Königlich Württembergische Staats-Eisenbahnen
This the logical conversion after removing the brake platform from a Fleischmann Magic Train box van.
By stretching the chassis approx 13mm this van will have quite a long wheelbase. This conversion may not be a wise choice if you have sharp curves on your layout.
If you have already completed the previous conversion then you have a few spare parts left over. This conversion is a logical way to use these up and have another individual model not in the standard Magic Train range.
This conversion is more complex than the previous one, though the stage of adding windows in the sides is purely optional. If you feel adventurous enough to try a new skill, then add the windows. If not, the stretched van is fine as it is.
Materials you will need:
Tools you will need:
Difficulty rating: Suitable for beginners (version without windows), suitable for those with minimal experience (version with windows).
The chassis and roof need to be lengthened to accommodate the second brake platform. Carve off the roof ribs with a chisel-blade in a modelling knife. File the end of the existing roof and the spare section so that they fit snugly together then glue and leave them to dry. Once dry (overnight), sand the roof smooth with 600 grit wet-n-dry paper.
The Magic Train chassis has truss-rods and a brake reservoir, along with a "tank" of some description. The tank and truss-rods get in the way of the next stage, so remove them. Carefully use a modelling knife to remove the truss-rods, being careful not to dig in to the sides of the frame. The only difficult bit here is where the truss-rod runs alongside the brake cylinder. Just take you time and it will be fine.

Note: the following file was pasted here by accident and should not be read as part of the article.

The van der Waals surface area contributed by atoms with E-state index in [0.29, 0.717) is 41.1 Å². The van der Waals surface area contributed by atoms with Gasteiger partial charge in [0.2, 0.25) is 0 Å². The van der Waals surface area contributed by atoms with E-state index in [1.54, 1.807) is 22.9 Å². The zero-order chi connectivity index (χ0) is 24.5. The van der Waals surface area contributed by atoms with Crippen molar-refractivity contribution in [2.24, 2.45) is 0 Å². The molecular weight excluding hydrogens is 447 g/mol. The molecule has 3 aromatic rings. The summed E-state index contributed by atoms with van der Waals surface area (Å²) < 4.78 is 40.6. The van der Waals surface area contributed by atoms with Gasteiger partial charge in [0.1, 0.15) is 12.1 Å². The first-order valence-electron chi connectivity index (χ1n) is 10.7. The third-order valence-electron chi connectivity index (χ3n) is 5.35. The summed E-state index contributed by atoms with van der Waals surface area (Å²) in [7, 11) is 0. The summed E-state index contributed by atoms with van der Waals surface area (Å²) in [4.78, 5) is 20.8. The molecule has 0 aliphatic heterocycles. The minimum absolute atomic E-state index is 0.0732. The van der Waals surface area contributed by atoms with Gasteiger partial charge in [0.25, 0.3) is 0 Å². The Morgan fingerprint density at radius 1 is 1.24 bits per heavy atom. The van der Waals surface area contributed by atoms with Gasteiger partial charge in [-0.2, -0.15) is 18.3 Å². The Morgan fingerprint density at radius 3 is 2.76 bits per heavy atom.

The "tank" is a little more difficult. Using a pair of rail-nippers nibble away at the tank until is is almost level with the floor. Then use the chisel-blade in the delling knife to smooth off any remaining plastic so that it is flush.
Firstly remove the metal weight and place to one side - slice the plastic "rivets" off with the modelling knife and lift it off the chassis.
Now place the chassis in the mitre-box and cut through the chassis right next to the brake cylinder.
ReRefit the brake platforms on both end sections of the chassis. Dry-fit them in place on the body and you should find that the section cut out from the other chassis fits neatly in the gap.
In this underside view of the finished vehicle you can see how the 2 sections of the frame and the "filler piece" fit together.
Once you are happy that all is OK, replace the metal weight in the gap in the chassis (secure with some glue like Yoo-Hoo), refit the chassis on the body and run a small amount of liquid polystyrene glue with a small brush along the join between body and chassis. It only takes a very small amount of glue to hold the body in place. The glue shows as "shiny" marks in the picture.
Be careful not to get glue in the coupler mechanism. To be safe, drop some powdered graphite in to the coupler mechanism and keep moving it for a few minutes.
Add the handrails you carved off of the original kitbash on to the corners which didn't have them.
That is about it. If you have been careful you could use the wagon as it is, or you can repaint it before putting it on your layout.
It took approx. 2 hours to do this conversion (without painting), a good introduction to "level 2" kitbashing.
Copyright © John Oxlade, 2009-2010 | Site last updated: 3rd July 2011 | This page last updated 21st April 2009